“No doubt of it. Mrs. Fraser. Can you give us something for dinner?”

“Not very much, I fear, sir. You would like it soon, I suppose?”

“Yes, as soon as may be, if not too much trouble.”

We now went out for a stroll, and to have a look around. Fred Peyton and Ward, who had never before been farther north than York, were delighted with everything — the wide unfenccd moors, the rough river and queer old bridge, and the great towering hills around; but, above all, by the cheery, homely ways of the people.

When we came back to the inn, dinner was neatly laid out, simple, but good—a fresh sea-trout, black-faced mutton, and a dish of fruit with delicious cream. Mrs. Fraser gave us some wine that she had got, seventeen years ago, from her old master, Cairndhu, on her beginning housekeeping, and her training with him accounted for the excellent menage of the clachan.

A little after eight o’clock Dick brought round .the carriage; so, bidding good-bye to the worthy family, we journeyed north.

Here our road led along the river for a mile or two. We then turned through a gap in the hills, and were now in a purely Highland glen, with bare mountains towering on each side; to the left those fine rolling, heathy slopes so pleasant to the eye of the grouse-shooter; while on the right hand the hills are abrupt and rocky, here and there broken by perilous corries, down which the hill-burns, swollen by the late rains, tumbled in innumerable waterfalls. Hot a tree to be seen, except a few birches on the banks of the brawling stream that coursed through the glen.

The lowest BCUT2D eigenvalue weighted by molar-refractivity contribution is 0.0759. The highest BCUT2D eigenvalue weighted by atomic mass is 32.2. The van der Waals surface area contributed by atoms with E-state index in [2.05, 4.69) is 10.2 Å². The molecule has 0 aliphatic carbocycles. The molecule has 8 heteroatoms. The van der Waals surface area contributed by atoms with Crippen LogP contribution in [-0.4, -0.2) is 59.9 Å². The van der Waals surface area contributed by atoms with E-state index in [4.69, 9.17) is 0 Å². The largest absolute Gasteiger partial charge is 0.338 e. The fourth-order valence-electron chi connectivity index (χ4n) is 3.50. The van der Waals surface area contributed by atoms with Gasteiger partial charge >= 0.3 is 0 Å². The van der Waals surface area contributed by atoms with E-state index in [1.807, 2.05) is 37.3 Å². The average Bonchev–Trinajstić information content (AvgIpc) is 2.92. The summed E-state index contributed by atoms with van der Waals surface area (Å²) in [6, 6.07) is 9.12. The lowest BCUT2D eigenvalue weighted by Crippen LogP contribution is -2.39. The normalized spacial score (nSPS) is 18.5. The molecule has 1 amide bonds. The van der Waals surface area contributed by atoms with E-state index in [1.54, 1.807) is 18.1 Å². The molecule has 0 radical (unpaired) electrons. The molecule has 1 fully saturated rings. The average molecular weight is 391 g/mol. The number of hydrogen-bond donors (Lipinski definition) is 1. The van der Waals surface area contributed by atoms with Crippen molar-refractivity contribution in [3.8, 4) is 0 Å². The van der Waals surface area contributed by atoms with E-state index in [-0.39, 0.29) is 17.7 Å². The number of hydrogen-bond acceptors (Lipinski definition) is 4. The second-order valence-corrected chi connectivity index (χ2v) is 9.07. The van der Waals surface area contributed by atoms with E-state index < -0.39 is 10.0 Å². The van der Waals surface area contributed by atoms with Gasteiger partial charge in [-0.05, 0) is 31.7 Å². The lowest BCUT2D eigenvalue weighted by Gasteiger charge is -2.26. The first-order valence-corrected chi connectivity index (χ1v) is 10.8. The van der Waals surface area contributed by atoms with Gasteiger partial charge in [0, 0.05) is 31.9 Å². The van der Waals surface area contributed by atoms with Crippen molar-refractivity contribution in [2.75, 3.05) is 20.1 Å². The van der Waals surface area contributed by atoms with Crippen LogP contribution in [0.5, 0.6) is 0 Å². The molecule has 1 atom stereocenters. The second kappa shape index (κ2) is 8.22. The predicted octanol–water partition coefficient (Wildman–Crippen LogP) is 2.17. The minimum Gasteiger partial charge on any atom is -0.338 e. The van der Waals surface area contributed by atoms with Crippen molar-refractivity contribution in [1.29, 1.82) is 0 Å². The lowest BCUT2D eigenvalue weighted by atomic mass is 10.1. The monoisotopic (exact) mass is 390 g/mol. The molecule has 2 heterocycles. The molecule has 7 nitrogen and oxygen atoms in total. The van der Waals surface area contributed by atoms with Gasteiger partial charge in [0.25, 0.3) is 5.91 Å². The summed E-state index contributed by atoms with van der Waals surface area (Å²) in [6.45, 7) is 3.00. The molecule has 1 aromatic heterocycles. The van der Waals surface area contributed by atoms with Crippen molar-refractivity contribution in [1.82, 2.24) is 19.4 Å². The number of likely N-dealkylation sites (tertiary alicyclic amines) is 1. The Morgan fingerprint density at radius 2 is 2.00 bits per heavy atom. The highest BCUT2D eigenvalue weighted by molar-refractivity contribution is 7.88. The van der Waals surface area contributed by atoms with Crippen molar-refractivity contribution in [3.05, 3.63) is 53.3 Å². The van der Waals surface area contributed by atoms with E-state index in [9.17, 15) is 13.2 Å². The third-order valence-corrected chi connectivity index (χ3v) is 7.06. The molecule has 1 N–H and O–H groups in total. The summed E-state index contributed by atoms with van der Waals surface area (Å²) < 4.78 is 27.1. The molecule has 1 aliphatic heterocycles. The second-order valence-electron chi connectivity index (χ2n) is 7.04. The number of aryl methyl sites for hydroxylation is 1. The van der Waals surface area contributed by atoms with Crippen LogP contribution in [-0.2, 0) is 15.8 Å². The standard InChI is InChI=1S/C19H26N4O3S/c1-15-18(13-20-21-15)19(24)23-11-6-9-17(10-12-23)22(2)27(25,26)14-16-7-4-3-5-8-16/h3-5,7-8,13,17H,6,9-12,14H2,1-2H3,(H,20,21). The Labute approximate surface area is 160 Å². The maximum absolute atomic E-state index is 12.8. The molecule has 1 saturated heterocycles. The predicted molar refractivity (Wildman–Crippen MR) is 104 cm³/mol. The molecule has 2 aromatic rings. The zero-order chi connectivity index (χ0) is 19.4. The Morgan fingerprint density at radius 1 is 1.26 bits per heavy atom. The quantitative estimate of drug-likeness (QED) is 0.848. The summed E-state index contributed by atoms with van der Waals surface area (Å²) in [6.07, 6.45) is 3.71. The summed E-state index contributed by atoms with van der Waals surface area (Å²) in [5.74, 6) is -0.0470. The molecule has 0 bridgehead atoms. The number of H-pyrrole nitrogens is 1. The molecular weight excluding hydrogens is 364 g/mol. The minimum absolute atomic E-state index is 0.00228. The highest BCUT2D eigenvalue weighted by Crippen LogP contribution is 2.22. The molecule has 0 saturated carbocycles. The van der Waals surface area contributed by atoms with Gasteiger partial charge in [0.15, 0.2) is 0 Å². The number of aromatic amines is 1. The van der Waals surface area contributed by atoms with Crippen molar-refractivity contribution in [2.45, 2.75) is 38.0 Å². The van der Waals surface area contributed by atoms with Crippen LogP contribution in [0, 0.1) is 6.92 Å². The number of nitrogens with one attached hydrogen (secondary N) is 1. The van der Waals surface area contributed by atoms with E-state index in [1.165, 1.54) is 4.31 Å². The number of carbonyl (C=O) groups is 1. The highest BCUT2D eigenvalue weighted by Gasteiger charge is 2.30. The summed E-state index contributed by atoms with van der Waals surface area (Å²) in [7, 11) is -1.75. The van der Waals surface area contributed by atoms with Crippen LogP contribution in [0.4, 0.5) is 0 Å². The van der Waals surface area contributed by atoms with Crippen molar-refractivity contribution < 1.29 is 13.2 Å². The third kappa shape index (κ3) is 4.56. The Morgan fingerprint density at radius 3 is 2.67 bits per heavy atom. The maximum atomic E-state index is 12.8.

By-and-by the hills were closer and more picturesque, and gradually there came indications of the region being inhabited — a bit of pasture neatly enclosed, or a rustic bridge, and, at' last, the flagstaff on a projecting shoulder of the hill; round which we drove, and arrived at Ardenmohr. .

The Major was quietly smoking an Indian pipe, and sitting on the door-steps. He rose gladly, to receive us, and said he had heard the wheels long before we came up, everything being so still in the glen, and that he was nearly sure it must be our party. “How what about dinner?” he asked.

We had dined—voted tea—and went into the Lodge.

The Lodge is a good-sized building of no particular order of architecture, all rough granite, of a light blue colour, and, with its ample windows and ivy-covered walls, looks cheerful and homelike. There is no pretence to orthodox dining and drawing rooms. A long red-carpeted room, with two tall windows looking across the glen, does duty for the first: and it looks nice and orderly, in spite of its book-cases and sporting paraphernalia on the walls, and the .deer and tiger skins on the floor. The drawing-room is smaller, prevailing colours grey and pink, and contains a few articles of “virtue and bigotry,” as Mrs. Somebody calls them, and some sensible couches. Here we had tea, and then went out to inspect the kennels and offices. All satisfactory.

After having a stroll down the glen in the “gloamin’” and a quiet pipe, we went early to bed.